Bonza appears almost certain to be wound up after the administrators determining the troubled airline’s future terminated its staff.

Guardian Australia understands administrators from the firm Hall Chadwick told staff during a meeting on Tuesday they had been sacked.

Employees subsequently voiced their frustrations at how the administration process had been conducted, sources say.

The budget airline’s 323 employees had been stood down since 30 April when the airline appointed administrators after its fleet of six Boeing 737 Max-8 aircraft was abruptly repossessed.

It later became clear that Bonza’s local business leaders had been blindsided by a breakdown in the relationship between 777 Partners – the airline’s private equity sole owners – and that firm’s financier, the US insurance giant Advantage Capital Holdings, known as A-Cap, which led to a change in the ownership structure of the leased aircraft last month.

Early on in the administration process, the administrators had been confident of finding a buyer for the airline, but those hopes faded in recent weeks.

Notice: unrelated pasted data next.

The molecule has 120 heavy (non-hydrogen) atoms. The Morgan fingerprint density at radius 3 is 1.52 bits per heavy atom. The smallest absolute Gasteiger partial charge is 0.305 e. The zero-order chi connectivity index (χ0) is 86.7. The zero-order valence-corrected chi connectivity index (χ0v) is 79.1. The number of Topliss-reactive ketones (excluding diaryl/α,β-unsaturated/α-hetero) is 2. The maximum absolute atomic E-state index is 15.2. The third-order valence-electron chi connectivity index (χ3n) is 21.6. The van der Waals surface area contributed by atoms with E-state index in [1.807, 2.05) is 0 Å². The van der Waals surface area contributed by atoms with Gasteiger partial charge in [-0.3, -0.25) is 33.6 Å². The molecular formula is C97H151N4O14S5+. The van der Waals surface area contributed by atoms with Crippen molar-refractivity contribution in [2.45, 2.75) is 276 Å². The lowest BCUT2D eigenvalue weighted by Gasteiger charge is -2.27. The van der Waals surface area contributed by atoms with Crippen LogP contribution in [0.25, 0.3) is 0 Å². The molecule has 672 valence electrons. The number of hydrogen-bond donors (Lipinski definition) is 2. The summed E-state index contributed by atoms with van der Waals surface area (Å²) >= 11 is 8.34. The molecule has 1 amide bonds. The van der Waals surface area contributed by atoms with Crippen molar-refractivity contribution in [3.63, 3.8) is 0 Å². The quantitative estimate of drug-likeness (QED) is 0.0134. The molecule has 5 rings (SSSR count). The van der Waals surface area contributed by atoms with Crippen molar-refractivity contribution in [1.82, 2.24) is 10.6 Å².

Interested buyers had been given until last Friday to put in offers for Bonza. Guardian Australia understands none were received by the deadline.

A spokesperson for the administrators told Guardian Australia a statement would be released on Tuesday afternoon detailing the future of the airline – after staff had been notified.

Staff are still owed wages.

The Transport Workers’ Union (TWU) said it was ready to help Bonza employees seek unpaid wages through the commonwealth’s fair entitlements guarantee process.

However, it was unclear if this was possible as the airline technically remains in administration.

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“Although the termination frees up Bonza employees to seek alternative full-time employment without losing their owed entitlements, the federal government FEG scheme doesn’t kick in unless or until Bonza goes into liquidation,” the TWU said in a statement.

The union’s national secretary, Michael Kaine, said: “This is incredibly difficult news for Bonza employees who have received no pay for more than two months after the airline’s sudden collapse.”

“It’s a dark day for regional communities across Australia which remain isolated through unaffordable or unavailable air travel to remain connected with the nation,” Kaine said.

Article source: https://airlines.einnews.com/article/718936648/x-IWNobY2QGw6v9Q?ref=rss&ecode=vaZAu9rk30b8KC5H

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